Magnesium: The Underrated Mineral

Magnesium Infographic - Optimum Integrative

Magnesium Infographic – Optimum Integrative

Part I – Magnesium Pharmacology

Minerals are chemical elements that provide structure and regulate the internal environment in living organisms.  Despite making up only a small fraction of the body, only 4% of total body weight, their importance is markedly undervalued.  In fact, human life would not even be possible without them.  When we do hear about minerals it is generally calcium, iron, or zinc that is spoken of.  But hiding off to the side, and out of the lime light, is perhaps the most underrated mineral of them all: magnesium.  For magnesium is becoming increasingly deficient in humans, which is problematic as it is critical to so many chemical reactions, neuromuscular pathways, and in the overall maintenance of a healthy body.  Here we investigate magnesium pharmacology.

The vast wisdom of the human body allows it to accumulate and concentrate vital components wherever they are needed.  For magnesium, approximately 60% is found in the bone, 25% in muscle, and the remaining 15% in the various fluids and soft tissues (1).  The magnesium residing in the soft tissues is found primarily in metabolically active organs, such as the brain, heart, and liver. (1).  From this, one can reasonably deduce that the main functions of magnesium are probably related to bone and muscle, and that it plays a metabolic role inside of cells.

Magnesium may be just as important to the structural integrity of bone and teeth as calcium.  Calcium is synonymous with bone, however too much of it can be a bad thing.  Calcium gives bone its hardness, but it does not provide any flexibility.  Hard bone without any flexibility would be synonymous with chalk—hard, but brittle, and much easier to break.  Magnesium is crucial in giving bone flexibility via improved trabecular integrity and bone density (2).  Since calcium and magnesium compete for absorption in the gut, too much of one can cause a deficiency in the other (3).  It is for this reason that countries, such as Finland, with the highest consumption of calcium to magnesium (4:1) have the highest rates of osteoporosis and prevalence of hip fracture in the world (4).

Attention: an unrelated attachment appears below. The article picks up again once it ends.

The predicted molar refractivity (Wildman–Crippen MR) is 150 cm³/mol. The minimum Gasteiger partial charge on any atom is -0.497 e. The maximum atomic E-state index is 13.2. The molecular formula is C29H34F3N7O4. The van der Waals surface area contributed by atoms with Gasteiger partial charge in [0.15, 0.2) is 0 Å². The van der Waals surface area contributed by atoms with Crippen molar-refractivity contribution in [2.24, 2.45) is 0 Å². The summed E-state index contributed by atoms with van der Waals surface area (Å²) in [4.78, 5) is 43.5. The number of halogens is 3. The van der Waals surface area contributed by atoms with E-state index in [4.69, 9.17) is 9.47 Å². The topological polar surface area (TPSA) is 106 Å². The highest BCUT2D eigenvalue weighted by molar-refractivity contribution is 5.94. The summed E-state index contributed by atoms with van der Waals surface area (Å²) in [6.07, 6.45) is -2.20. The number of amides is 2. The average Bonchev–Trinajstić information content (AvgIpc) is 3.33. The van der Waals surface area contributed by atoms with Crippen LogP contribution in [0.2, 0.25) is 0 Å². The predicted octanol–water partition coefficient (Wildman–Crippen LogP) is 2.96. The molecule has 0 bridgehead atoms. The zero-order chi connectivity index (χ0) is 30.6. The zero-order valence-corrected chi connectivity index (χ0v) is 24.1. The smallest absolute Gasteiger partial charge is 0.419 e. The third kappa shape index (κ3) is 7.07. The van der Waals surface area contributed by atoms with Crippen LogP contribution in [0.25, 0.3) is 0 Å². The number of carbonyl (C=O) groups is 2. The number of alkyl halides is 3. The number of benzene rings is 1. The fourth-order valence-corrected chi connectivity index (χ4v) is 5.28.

Magnesium accumulates in the three types of muscle cells: skeletal, smooth, and cardiac.  Whereas calcium is involved in muscle contraction, magnesium acts in opposition, blocking calcium channels, and causing muscle relaxation (5).  People with sub-optimal levels of are therefore more prone to muscle pain and cramping (6).  Of greater consequence, it is necessary to relax the smooth muscle lining blood vessels, and the cardiac muscle lining the heart, meaning that magnesium deficiency can compromise cardiovascular health (7), increasing risk of hypertension, stroke, and heart attack (8).

Energy production is the final broad physiologic role of magnesium.  To date it has been implicated in over 300 enzymatic reactions in the body involving ATP (9).  Some of the more prominent roles include production of ATP in the Krebs Cycle, breakdown of sugars to yield energy, and synthesis of important biochemical components including proteins, fatty acids, and nucleic acids (10).  Based on this, it is probably not surprising to learn that magnesium deficiency is common in people with chronic fatigue and metabolic deficits.

Part I – Magnesium Pharmacology
Part II – Magnesium Deficiency
Part III – Treating Magnesium Deficiency
Part IV – Magnesium Therapy 
 

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Article originally posted in the ‘Naturopathic Currents’

 

References

1. Rude R. Magnesium metabolism and deficiency. Endocrinology and Metabolism Clinics of North America. 1993; 22(2): p. 377-95.

2. Tucker K, Hannan M, Cupples L, Wilson P, Kiel D. Potassium, magnesium, and fruit and vegetable intakes are associated with greater bone mineral density in elderly men and women. Am J Clin Nutr. 1999; 69(4): p. 727-36.

3. Hardwick L, Jones M, Brautbar N, Lee D. Magnesium absorption: mechanisms and the influence of vitamin D, calcium and phosphate. Journal of Nutrition. 1991; 121(1): p. 13.23.

4. Parkkari J, Kannus P, Niemi S, Pasanen M, JArvinen M, Luhje P, et al. Secular trends in osteoporotic pelvic fractures in Finland: number and incidence of fractures in 1970–1991 and prediction for the future. Calcified Tissue International. 1996; 59(2): p. 79-83.

5. Iseri L, French J. Magnesium: nature’s physiologic calcium blocker. Am Heart J. 1994; 108(1): p. 188-89.

6. Abraham G. Management of fibromyalgia: rational for use of magnesium and malic acid. J Nutr Med. 1992; 3: p. 49-59.

7. Purvis J, Movahed A. Magnesium disorders and cardiovascular disease. Clin Cardiol. 1992; 15: p. 556-68.

8. Altura B, Altura B. The role of magnesium in etiology of strokes and cerebrovasospasm. Magnesium. 1982; 1: p. 277-91.

9. Mahan K, Escott-Stump S. Minerals – Magnesium. In Food, Nutrition, and Diet Therapy. Philadelphia: Saunders; 2004. p. 130-33.

10. Shils M. Magnesium. In Shils M, Olson J, Shike M. Modern Nutrition in Health and Disease. Philadelphia: Lea and Febiger; 1994. p. 164-84.